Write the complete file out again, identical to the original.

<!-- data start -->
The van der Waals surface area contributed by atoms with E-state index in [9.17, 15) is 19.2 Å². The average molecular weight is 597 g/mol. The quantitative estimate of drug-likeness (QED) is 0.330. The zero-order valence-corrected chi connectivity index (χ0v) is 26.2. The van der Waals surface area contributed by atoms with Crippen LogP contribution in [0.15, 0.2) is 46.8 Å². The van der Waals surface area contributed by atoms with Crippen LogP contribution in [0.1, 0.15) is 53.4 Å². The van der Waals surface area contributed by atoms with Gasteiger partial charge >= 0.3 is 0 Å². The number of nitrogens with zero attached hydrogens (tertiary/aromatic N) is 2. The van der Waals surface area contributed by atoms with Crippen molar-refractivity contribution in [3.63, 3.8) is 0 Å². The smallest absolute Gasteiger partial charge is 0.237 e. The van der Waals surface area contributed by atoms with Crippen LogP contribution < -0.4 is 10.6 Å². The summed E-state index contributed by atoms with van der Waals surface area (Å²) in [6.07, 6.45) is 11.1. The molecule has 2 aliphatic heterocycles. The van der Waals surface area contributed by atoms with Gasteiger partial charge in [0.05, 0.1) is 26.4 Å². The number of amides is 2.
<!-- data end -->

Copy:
The van der Waals surface area contributed by atoms with E-state index in [9.17, 15) is 19.2 Å². The average molecular weight is 597 g/mol. The quantitative estimate of drug-likeness (QED) is 0.330. The zero-order valence-corrected chi connectivity index (χ0v) is 26.2. The van der Waals surface area contributed by atoms with Crippen LogP contribution in [0.15, 0.2) is 46.8 Å². The van der Waals surface area contributed by atoms with Crippen LogP contribution in [0.1, 0.15) is 53.4 Å². The van der Waals surface area contributed by atoms with Gasteiger partial charge >= 0.3 is 0 Å². The number of nitrogens with zero attached hydrogens (tertiary/aromatic N) is 2. The van der Waals surface area contributed by atoms with Crippen molar-refractivity contribution in [3.63, 3.8) is 0 Å². The smallest absolute Gasteiger partial charge is 0.237 e. The van der Waals surface area contributed by atoms with Crippen LogP contribution < -0.4 is 10.6 Å². The summed E-state index contributed by atoms with van der Waals surface area (Å²) in [6.07, 6.45) is 11.1. The molecule has 2 aliphatic heterocycles. The van der Waals surface area contributed by atoms with Gasteiger partial charge in [0.05, 0.1) is 26.4 Å². The number of amides is 2.